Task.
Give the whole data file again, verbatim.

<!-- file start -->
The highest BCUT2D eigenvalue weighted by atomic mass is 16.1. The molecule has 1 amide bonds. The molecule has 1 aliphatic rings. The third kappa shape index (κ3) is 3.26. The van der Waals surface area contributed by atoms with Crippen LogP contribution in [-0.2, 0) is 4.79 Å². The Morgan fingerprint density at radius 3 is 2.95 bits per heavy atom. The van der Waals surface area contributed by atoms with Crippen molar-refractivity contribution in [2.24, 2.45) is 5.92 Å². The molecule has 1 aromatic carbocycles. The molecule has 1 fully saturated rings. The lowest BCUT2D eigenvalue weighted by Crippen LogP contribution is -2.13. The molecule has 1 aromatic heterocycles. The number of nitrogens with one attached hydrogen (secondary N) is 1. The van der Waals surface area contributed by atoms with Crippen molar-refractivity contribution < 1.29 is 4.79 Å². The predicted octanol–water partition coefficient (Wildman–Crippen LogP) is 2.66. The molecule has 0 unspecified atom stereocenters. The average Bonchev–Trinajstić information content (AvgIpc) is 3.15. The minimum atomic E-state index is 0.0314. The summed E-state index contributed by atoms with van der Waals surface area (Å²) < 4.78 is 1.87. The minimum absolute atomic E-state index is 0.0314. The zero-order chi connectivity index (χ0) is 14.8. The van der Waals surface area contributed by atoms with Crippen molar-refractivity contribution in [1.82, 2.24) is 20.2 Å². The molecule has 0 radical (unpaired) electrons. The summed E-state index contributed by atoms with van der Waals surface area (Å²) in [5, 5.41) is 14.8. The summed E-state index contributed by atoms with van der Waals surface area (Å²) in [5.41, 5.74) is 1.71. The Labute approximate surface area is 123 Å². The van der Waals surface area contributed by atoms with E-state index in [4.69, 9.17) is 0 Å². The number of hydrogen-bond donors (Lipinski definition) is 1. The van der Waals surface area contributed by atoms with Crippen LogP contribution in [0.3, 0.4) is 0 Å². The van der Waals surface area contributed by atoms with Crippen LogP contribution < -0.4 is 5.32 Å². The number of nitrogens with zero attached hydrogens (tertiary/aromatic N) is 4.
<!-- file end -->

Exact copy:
The highest BCUT2D eigenvalue weighted by atomic mass is 16.1. The molecule has 1 amide bonds. The molecule has 1 aliphatic rings. The third kappa shape index (κ3) is 3.26. The van der Waals surface area contributed by atoms with Crippen LogP contribution in [-0.2, 0) is 4.79 Å². The Morgan fingerprint density at radius 3 is 2.95 bits per heavy atom. The van der Waals surface area contributed by atoms with Crippen molar-refractivity contribution in [2.24, 2.45) is 5.92 Å². The molecule has 1 aromatic carbocycles. The molecule has 1 fully saturated rings. The lowest BCUT2D eigenvalue weighted by Crippen LogP contribution is -2.13. The molecule has 1 aromatic heterocycles. The number of nitrogens with one attached hydrogen (secondary N) is 1. The van der Waals surface area contributed by atoms with Crippen molar-refractivity contribution < 1.29 is 4.79 Å². The predicted octanol–water partition coefficient (Wildman–Crippen LogP) is 2.66. The molecule has 0 unspecified atom stereocenters. The average Bonchev–Trinajstić information content (AvgIpc) is 3.15. The minimum atomic E-state index is 0.0314. The summed E-state index contributed by atoms with van der Waals surface area (Å²) < 4.78 is 1.87. The minimum absolute atomic E-state index is 0.0314. The zero-order chi connectivity index (χ0) is 14.8. The van der Waals surface area contributed by atoms with Crippen molar-refractivity contribution in [1.82, 2.24) is 20.2 Å². The molecule has 0 radical (unpaired) electrons. The summed E-state index contributed by atoms with van der Waals surface area (Å²) in [5, 5.41) is 14.8. The summed E-state index contributed by atoms with van der Waals surface area (Å²) in [5.41, 5.74) is 1.71. The Labute approximate surface area is 123 Å². The van der Waals surface area contributed by atoms with E-state index in [4.69, 9.17) is 0 Å². The number of hydrogen-bond donors (Lipinski definition) is 1. The van der Waals surface area contributed by atoms with Crippen LogP contribution in [0.3, 0.4) is 0 Å². The van der Waals surface area contributed by atoms with Crippen LogP contribution < -0.4 is 5.32 Å². The number of nitrogens with zero attached hydrogens (tertiary/aromatic N) is 4.